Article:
Wan Fambul/One Family Artist Profile – Bhi Bhiman

This profile of Bhi Bhiman is the ninth entry in our new Artist Profile series, intended to introduce each contributing musician featured on the Wan Fambul/One Family benefit album. This compilation is available for a donation, with all proceeds going to the groundbreaking grassroots peacebuilding efforts of Fambul Tok in Sierra Leone.  Take a look at last week’s post on Vieux Farka Touré, and be sure to keep an eye out for our next profile, Mashrou Leila !

Bhi Bhiman

Bhi Bhiman is an American singer/songwriter of Sri Lankan Tamil descent, born and raised in St. Louis, Missouri.  He writes songs soaked in the grand folk tradition, penning both passionate protest songs and tender love songs with style. His skill is in stitching his music with a subtle sort of political consciousness that doesn’t feel like homework to the listener.  His love songs are always sweet with a touch of sad, while his protest songs range from laugh-out-loud funny to quiet-a-chatty-bar chilling.  But so what?  There are tens of thousands of singer-songwriters in America attempting just that – but they can’t sing like Bhi Bhiman. He belts out his songs with a voice that’s more sixties soul and Nina Simone than the semi-precious singing often associated with modern folk.

Bhiman addresses multiple social issues in his music ranging from race, class inequality, politics, love, greed, and heartbreak.  His songs endeavor to open listeners’ minds to subjects that they may not otherwise be accustomed.  Bhi explains: “I tend to talk about a darker side of life – people’s trials and tribulations.  Sometimes my characters ultimately triumph; sometimes they live to see their downfall.  I try to walk and talk as the characters in my songs, and I try to put the listener into their shoes as best as possible with lines that are universal and relatable.  I feel it’s my job to make you see the characters’ side of the story, whether they are right or wrong.  I ultimately want people to look at the world from all angles and viewpoints.  The good and the evil and the grey in between.”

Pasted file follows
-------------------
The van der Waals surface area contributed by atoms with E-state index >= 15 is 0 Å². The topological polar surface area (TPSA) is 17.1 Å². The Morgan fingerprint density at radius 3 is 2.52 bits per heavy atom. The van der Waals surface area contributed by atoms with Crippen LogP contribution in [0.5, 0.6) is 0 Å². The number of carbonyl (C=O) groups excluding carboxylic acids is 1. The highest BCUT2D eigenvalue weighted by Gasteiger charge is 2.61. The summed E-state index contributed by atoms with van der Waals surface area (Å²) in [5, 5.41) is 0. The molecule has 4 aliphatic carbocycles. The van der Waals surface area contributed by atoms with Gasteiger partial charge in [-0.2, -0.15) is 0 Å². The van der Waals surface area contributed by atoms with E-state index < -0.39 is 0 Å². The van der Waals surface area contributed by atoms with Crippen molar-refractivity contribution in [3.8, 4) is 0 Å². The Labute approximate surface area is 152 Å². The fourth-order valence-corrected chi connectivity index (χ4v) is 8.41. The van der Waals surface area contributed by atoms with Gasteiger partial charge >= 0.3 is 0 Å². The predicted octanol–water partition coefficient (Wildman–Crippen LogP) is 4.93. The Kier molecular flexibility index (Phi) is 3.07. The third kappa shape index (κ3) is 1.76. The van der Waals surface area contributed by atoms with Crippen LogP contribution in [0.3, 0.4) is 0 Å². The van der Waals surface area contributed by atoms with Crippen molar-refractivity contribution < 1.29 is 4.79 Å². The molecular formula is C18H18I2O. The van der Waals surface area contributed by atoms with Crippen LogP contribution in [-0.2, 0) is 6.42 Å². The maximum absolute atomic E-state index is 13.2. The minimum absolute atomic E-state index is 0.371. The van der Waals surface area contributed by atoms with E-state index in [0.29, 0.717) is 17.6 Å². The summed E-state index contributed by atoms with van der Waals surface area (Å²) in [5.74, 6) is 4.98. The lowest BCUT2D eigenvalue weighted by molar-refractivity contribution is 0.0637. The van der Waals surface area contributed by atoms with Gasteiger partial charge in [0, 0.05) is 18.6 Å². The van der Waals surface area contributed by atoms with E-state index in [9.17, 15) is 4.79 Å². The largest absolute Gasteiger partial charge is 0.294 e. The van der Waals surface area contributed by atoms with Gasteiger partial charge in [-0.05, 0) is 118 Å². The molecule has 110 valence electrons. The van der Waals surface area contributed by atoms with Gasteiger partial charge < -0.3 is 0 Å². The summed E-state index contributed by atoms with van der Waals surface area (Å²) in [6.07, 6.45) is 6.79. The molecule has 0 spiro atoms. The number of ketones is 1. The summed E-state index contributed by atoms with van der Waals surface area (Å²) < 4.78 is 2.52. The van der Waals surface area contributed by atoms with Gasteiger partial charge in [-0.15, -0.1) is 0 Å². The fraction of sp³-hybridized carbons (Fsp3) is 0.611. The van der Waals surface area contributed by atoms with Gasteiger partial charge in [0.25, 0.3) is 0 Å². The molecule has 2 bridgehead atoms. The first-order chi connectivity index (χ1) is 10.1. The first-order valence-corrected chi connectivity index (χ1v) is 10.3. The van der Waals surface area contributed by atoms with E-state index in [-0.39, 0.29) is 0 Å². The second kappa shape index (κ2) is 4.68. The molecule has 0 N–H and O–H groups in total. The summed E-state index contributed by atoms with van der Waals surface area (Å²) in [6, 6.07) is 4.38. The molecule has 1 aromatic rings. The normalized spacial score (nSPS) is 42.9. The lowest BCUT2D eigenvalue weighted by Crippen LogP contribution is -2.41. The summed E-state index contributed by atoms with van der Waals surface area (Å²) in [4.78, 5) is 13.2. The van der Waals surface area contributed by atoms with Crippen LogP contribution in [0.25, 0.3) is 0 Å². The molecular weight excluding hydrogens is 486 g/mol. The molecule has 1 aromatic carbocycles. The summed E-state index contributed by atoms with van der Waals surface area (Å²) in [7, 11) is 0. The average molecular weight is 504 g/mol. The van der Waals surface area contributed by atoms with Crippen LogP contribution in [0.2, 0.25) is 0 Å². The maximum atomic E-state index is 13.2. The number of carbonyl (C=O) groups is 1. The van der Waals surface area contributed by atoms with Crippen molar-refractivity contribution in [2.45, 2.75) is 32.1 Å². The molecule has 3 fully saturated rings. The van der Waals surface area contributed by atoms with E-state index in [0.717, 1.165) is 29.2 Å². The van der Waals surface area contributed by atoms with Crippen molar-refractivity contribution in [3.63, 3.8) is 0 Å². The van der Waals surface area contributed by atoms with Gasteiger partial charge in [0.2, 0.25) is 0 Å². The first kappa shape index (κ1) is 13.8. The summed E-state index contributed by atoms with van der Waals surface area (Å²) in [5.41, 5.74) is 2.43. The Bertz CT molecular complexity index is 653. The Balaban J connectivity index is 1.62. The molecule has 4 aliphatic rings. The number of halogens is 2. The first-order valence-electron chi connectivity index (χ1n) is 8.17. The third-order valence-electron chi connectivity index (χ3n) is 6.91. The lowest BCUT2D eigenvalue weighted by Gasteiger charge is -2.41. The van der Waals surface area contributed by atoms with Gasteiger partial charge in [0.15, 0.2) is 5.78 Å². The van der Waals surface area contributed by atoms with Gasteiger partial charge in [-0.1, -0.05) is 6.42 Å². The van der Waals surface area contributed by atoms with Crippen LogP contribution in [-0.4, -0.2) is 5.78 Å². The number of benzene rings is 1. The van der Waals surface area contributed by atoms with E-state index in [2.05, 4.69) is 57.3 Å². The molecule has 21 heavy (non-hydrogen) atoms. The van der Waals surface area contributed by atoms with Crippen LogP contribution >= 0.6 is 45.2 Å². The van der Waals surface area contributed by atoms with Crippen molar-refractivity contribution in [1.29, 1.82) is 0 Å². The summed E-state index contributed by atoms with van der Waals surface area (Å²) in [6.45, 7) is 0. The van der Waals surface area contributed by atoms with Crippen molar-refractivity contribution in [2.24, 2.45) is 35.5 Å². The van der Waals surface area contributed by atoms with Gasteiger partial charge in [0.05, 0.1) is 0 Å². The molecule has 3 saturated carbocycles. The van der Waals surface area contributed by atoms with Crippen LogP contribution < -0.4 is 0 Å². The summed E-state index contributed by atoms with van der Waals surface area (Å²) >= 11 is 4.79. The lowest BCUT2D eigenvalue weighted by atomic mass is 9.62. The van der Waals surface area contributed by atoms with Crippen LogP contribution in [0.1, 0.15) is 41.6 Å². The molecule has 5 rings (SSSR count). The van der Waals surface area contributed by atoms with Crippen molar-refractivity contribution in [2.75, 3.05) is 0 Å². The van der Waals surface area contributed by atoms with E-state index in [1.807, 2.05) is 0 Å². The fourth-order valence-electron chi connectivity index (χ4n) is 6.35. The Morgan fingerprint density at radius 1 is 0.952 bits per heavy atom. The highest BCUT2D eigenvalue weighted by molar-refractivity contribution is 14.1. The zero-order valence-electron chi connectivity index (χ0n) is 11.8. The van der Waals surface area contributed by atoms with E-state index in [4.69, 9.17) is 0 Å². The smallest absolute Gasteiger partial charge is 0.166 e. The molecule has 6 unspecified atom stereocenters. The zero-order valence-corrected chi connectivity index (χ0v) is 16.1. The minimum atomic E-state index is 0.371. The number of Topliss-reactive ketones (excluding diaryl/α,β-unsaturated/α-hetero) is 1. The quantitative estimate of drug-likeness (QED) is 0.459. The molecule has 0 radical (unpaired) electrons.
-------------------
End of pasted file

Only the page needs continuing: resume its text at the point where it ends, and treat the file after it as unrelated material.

In addition to his brilliant songwriting, Bhi is an advocate for his parents’ homeland of Sri Lanka, which he calls “one of the most beautiful destinations on earth.” When reflecting on the violent and complicated history between the Sinhalese and Tamil people Bhi points out: “While the majority of [Sri Lankans] are innately peaceful and tolerant, it’s the intolerant that end up being the most outspoken and violent.”  Bhi is “not a proponent of the Tamil Tigers and the violent tactics they used,” but he feels that “there was (and is) no one else speaking as the voice of the Tamil people in Sri Lanka.”  His main concern, as an outsider, is the transparency and accountability of the Sri Lankan government.  He is concerned about the “alleged war crimes that the U.N. is failing to investigate and the large numbers of Tamils still kept in internment camps, who are unable to communicate with loved ones on the outside.”  As well as the fact that: “the government does not seem to be in a hurry to relocate them to their homeland – mainly because they do not see it as their homeland.  Much of their centuries-old land in the north and east has already been ceded by the government to Sinhala citizens.  I do believe that Sri Lanka will be a safer, more secure country in the future, but whether the ends justify the means in this case is debatable.”

To learn more about Bhi, visit his webpage.

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Bio compiled by Marshall Henry of Modiba Productions.